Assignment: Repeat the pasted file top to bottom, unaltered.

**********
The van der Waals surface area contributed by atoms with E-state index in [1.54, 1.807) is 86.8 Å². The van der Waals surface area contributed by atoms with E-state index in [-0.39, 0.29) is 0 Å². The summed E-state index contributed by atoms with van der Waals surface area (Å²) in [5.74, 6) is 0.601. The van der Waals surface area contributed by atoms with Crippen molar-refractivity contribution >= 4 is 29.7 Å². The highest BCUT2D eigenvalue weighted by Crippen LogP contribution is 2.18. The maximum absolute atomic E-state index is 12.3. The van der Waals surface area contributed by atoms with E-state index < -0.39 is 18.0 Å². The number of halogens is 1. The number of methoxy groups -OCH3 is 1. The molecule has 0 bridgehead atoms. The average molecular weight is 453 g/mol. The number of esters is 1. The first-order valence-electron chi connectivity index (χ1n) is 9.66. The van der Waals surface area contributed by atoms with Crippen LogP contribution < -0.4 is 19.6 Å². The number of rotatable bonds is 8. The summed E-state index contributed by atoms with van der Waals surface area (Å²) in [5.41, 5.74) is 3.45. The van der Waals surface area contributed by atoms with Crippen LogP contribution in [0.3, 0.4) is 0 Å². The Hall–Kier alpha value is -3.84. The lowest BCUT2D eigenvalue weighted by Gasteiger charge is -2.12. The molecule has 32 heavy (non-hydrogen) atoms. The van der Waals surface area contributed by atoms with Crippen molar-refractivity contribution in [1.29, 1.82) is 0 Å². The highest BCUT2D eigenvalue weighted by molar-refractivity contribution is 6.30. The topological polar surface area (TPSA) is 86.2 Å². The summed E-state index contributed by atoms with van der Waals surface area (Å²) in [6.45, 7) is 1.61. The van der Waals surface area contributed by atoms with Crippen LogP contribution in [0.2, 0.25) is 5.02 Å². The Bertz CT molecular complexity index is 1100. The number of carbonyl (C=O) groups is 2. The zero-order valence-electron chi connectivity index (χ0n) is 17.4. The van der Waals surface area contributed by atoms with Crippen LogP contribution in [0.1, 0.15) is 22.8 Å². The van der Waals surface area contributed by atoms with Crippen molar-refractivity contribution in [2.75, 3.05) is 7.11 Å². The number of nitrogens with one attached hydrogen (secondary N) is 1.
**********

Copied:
The van der Waals surface area contributed by atoms with E-state index in [1.54, 1.807) is 86.8 Å². The van der Waals surface area contributed by atoms with E-state index in [-0.39, 0.29) is 0 Å². The summed E-state index contributed by atoms with van der Waals surface area (Å²) in [5.74, 6) is 0.601. The van der Waals surface area contributed by atoms with Crippen molar-refractivity contribution >= 4 is 29.7 Å². The highest BCUT2D eigenvalue weighted by Crippen LogP contribution is 2.18. The maximum absolute atomic E-state index is 12.3. The van der Waals surface area contributed by atoms with E-state index < -0.39 is 18.0 Å². The number of halogens is 1. The number of methoxy groups -OCH3 is 1. The molecule has 0 bridgehead atoms. The average molecular weight is 453 g/mol. The number of esters is 1. The first-order valence-electron chi connectivity index (χ1n) is 9.66. The van der Waals surface area contributed by atoms with Crippen LogP contribution < -0.4 is 19.6 Å². The number of rotatable bonds is 8. The summed E-state index contributed by atoms with van der Waals surface area (Å²) in [5.41, 5.74) is 3.45. The van der Waals surface area contributed by atoms with Crippen LogP contribution in [0.3, 0.4) is 0 Å². The Hall–Kier alpha value is -3.84. The lowest BCUT2D eigenvalue weighted by Gasteiger charge is -2.12. The molecule has 32 heavy (non-hydrogen) atoms. The van der Waals surface area contributed by atoms with Crippen molar-refractivity contribution in [1.29, 1.82) is 0 Å². The highest BCUT2D eigenvalue weighted by molar-refractivity contribution is 6.30. The topological polar surface area (TPSA) is 86.2 Å². The summed E-state index contributed by atoms with van der Waals surface area (Å²) in [6.45, 7) is 1.61. The van der Waals surface area contributed by atoms with Crippen LogP contribution in [0.2, 0.25) is 5.02 Å². The Bertz CT molecular complexity index is 1100. The number of carbonyl (C=O) groups is 2. The zero-order valence-electron chi connectivity index (χ0n) is 17.4. The van der Waals surface area contributed by atoms with Crippen LogP contribution in [0.1, 0.15) is 22.8 Å². The van der Waals surface area contributed by atoms with Crippen molar-refractivity contribution in [2.75, 3.05) is 7.11 Å². The number of nitrogens with one attached hydrogen (secondary N) is 1.